Moving on

It’s time. And despite the fact that the person at the Goodwill with whom I’m suddenly having a daily affair is crankier than cranky—he has never offered to help, nor smiled—it all feels right.

Late August can at times be a somewhat melancholy time of year for me—the peak of my summer gone, a warm and pleasant memory in my ears—but not this year. And despite my excruciating painful feet (and very tired brain) at the end of every day, and the cranky exchange with Mr. Goodwill, I’m energized. It feels good to take charge, to clear out the deadwood, the million dusty and obsolete things we once thought we couldn’t part with. I feel skinnier already.

So far, I’ve discarded or passed along a million pairs of boots and shoes and ski-boots we’ve all outgrown or out-aged, a snowboard, skis, back-country hiking backpacks, a tent, crutches (who was that again who hobbled around the campground on crutches one summer?), basketballs, hockey-sticks, Bert and Ernie hand puppets, golf clubs, tennis rackets, books, mug collections, team jackets, dolls, doll clothes, swivel chairs, toboggans, flotation devices, a thousand wires and cables, and much more.

A flotation device would be good right about now. It’s 30 degrees, and my feet are complaining about the 50 flights of stairs for too many consecutive days now. I’m more a packrat than I imagined too—the closets downstairs have mostly the wires and electronics and games that others here haven’t wanted to part with just yet, but I’ve stored more children’s artwork and blown-up and framed childhood photos than I thought closets could hold.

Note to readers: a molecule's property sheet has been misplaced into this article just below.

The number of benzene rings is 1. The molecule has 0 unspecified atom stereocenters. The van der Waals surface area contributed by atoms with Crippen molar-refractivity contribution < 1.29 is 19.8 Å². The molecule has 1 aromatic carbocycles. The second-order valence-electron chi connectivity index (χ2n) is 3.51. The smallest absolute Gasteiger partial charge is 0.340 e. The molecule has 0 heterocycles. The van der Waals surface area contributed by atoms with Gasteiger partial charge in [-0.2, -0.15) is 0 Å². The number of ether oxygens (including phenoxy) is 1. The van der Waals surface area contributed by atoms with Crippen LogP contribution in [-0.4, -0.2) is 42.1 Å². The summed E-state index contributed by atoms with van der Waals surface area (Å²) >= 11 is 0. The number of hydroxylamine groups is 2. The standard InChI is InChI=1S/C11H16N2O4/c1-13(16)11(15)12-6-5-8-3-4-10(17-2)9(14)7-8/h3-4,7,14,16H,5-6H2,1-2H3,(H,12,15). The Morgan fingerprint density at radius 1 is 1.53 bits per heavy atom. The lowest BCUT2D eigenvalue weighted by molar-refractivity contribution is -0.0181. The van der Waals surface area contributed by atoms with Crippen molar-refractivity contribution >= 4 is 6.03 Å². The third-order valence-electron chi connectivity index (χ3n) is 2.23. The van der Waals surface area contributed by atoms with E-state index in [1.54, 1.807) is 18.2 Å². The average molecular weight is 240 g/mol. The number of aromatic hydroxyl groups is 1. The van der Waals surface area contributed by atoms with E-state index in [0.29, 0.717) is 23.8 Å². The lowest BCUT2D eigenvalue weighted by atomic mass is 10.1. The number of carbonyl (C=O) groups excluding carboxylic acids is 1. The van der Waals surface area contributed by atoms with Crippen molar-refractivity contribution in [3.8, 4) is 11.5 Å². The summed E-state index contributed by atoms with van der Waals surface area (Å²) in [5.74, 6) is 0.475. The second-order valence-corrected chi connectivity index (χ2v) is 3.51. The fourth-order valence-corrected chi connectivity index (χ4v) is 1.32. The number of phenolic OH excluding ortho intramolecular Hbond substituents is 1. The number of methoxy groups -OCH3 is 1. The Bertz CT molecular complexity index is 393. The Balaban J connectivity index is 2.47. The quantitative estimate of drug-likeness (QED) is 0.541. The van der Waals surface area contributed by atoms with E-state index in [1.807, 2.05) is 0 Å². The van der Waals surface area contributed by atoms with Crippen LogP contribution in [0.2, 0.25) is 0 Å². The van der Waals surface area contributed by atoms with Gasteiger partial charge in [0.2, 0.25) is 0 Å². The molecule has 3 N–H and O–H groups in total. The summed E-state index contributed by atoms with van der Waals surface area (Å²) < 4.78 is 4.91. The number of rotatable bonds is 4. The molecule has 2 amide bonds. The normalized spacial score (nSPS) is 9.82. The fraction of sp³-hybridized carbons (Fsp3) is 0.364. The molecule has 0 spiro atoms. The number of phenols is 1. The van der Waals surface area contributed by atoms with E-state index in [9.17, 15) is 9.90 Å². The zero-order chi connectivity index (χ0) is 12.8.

Still on the chopping block are a dining room suite and china (truly gorgeous, but rarely used now), a lazy treadmill that failed to keep me fit, several amps and electric guitars, a table hockey game, DVD players, CD players, a dinosaur TV, and other similar-looking but unidentifiable (by me at least) electronic cousins.

Busy, full and wonderful years they’ve been, happy and sad, but the house is almost empty now, and it’s time, as they say, to batten down the hatches, streamline, simplify, make it all more contained and manageable, free up space and energy. I’m terrible at delegating, and, over the years, have done a disproportionate amount of the sorting, organizing, shuffling around, cleaning and storing of things others haven’t been ready to part with.

They’ve been good years, but it’s time. First though, along with the current burst of energy—tears of nostalgia, good-byes, regret, and plain old fatigue. But I’m ready for this, so ready.

2 thoughts on “Moving on

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